Monday, October 20, 2008
Wet grey quiet morning, red and yellow mixed with green in the gutter leaves. Cool blue western sky, the last traces of last night's storm rolled up like a folding convertible roof. Warm in my long brown winter coat, the comfortable one with the turned-up corduroy-lined collar and the worn brass buttons. Sunlight and shadow on wet black pavement, on the VPD cruisers and yellow crime tape strung around the targeted shooting/traffic fatality just east of Kingsgate Mall.

"The everyday." John Latta:


Mind brushes off
What it cannot
Hold, nor hold

Itself against, rebuffs
Opacity and indigence
And hatred alike. . . .

Neaera's quick intelligence works like lightning; she gestures with her hands and shining eyes. It continuously surprises me how fast she names her feelings. Most of the time I don't really know what I'm feeling, or am only really conscious of feeling after-the-fact. "I've been thinking..." The world apprehended as a blizzard of discrete details. Schizophrenia: faces leering from trees and boxes and highway dividers. "Ghosts." No background, everything (even "fallen" or '"abject" things) stridently insisting on its own distinctive presence. Lookit me!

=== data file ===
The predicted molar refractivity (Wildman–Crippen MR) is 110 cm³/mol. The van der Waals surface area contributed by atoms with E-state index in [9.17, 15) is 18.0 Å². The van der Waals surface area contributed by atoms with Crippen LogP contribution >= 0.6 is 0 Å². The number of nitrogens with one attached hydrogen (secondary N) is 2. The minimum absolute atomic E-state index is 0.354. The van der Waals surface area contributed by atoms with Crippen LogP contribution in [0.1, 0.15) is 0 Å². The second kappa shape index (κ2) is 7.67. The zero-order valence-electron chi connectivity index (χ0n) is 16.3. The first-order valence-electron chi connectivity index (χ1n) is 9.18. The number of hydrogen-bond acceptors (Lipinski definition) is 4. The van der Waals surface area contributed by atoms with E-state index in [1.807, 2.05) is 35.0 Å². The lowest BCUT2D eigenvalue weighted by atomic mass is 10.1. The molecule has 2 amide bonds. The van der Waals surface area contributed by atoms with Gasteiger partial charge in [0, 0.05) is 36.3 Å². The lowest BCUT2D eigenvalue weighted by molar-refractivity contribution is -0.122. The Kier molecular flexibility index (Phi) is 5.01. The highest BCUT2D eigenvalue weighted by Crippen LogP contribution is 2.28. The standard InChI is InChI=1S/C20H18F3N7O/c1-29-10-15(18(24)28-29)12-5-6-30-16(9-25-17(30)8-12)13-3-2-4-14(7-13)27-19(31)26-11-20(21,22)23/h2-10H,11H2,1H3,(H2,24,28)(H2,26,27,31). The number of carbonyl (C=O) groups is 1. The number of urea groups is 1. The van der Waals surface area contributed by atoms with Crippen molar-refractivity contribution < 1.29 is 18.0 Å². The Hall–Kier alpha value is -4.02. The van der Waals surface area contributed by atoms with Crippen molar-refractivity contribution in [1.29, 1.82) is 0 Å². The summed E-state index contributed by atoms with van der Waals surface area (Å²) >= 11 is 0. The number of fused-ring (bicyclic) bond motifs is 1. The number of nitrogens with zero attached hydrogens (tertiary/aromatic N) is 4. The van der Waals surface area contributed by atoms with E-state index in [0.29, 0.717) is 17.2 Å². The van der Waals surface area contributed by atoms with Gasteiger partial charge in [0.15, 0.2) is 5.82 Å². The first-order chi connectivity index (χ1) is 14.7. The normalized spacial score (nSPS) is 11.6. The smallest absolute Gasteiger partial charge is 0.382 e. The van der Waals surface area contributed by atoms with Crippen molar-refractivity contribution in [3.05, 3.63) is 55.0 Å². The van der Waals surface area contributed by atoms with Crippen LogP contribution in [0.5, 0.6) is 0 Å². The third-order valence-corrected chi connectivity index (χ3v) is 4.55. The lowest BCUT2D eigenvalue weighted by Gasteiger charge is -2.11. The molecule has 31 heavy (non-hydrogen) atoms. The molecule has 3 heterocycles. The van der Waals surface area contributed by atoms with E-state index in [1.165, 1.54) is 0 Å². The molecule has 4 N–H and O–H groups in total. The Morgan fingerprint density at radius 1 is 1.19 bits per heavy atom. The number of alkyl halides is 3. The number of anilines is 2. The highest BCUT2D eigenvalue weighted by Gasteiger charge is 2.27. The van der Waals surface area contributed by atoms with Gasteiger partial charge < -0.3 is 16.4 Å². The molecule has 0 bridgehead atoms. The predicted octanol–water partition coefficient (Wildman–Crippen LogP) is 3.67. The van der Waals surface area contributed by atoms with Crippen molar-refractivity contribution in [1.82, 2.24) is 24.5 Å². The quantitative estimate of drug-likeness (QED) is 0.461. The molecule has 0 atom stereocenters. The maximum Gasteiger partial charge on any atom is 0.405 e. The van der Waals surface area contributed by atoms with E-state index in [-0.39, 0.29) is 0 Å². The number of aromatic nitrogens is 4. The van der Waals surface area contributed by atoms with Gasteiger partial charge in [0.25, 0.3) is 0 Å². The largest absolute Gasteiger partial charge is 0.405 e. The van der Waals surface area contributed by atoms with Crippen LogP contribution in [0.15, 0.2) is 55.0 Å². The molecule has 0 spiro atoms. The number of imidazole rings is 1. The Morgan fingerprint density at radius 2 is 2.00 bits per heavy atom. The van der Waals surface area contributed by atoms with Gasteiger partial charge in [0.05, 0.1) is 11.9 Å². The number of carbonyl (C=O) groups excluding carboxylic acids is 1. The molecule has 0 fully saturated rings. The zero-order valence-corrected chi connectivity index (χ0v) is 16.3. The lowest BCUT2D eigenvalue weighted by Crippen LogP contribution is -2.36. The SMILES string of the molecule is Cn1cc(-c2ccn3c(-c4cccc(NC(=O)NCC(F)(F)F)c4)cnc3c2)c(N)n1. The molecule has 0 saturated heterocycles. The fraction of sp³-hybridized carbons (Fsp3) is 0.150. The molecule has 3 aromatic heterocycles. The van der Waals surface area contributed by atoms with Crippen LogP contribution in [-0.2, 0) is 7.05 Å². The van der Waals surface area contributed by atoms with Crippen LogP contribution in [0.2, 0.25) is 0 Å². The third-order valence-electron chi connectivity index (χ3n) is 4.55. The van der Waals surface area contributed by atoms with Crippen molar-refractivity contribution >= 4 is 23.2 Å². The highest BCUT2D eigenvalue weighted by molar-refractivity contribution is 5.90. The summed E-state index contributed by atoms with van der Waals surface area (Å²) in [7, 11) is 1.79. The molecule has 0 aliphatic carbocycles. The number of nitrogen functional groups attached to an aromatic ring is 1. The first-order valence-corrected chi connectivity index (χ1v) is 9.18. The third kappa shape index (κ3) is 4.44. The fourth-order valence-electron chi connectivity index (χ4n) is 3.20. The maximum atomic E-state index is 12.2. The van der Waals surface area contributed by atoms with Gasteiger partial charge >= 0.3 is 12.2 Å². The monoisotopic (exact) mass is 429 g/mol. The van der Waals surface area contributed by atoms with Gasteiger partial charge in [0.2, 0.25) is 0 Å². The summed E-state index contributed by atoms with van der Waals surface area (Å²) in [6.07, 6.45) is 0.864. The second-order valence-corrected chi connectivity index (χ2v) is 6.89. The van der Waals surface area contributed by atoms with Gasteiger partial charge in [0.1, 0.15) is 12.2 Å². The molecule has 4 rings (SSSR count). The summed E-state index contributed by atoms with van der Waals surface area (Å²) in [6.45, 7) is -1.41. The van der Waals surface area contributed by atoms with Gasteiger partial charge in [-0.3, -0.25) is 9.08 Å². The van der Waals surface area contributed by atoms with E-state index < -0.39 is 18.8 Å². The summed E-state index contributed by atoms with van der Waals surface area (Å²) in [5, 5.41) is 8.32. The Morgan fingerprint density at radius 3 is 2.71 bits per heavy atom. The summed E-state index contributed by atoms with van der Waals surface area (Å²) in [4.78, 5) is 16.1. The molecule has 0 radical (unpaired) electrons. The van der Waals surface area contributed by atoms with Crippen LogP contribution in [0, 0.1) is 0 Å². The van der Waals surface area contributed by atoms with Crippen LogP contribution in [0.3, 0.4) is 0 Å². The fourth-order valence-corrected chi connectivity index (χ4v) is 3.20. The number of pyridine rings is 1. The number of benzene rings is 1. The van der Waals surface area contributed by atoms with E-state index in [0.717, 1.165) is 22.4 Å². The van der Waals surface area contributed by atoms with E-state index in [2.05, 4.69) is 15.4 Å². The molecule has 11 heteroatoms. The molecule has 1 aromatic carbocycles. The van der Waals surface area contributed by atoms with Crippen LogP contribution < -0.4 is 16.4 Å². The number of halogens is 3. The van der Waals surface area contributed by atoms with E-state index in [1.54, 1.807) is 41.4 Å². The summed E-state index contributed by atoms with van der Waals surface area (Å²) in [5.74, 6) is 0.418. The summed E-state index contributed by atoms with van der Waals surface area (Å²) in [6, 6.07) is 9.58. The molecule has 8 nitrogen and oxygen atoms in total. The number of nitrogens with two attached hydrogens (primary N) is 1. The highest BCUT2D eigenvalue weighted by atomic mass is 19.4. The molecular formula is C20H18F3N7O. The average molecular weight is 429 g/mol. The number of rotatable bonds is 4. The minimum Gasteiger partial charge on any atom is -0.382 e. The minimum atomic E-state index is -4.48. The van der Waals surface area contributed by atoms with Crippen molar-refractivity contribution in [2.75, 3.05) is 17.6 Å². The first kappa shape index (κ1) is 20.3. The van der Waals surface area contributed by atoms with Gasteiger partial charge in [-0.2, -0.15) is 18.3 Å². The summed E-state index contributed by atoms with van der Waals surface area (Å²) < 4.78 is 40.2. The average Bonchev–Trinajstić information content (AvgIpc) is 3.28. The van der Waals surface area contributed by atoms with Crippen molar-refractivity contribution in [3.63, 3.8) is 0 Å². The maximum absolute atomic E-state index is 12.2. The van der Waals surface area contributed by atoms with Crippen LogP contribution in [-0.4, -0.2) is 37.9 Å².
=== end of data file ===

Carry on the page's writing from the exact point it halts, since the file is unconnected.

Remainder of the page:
"Sometimes I think that this whole thing, this whole business of a world that keeps waking itself up and bothering to go on every day, is necessary only as a manifestation of the intolerable. The intolerable is like H.G. Wells's invisible man, it has to put on clothes in order to be seen. So it dresses itself up in a world. Possibly it looks in a mirror but my imagination doesn't go that far." (Russell Hoban's William G.).

L. and I go walking. L. talks fast into her mobile, squares her shoulders, effortlessly steps into her public persona, the one that parses and constructs narratives for a living. Her loud clipped diction expresses nothing but certainty and confidence, qualities I guess I possess too, but only after-the-fact. I don't know what I'm thinking at any given moment, or what debris might inexplicably bob up from the "drowning machine"'s turbulent recirculation. An inner tube, a smashed kayak, sticks and leaves, a waterlogged canoeist's corpse. But the water's surface looks deceptively calm.

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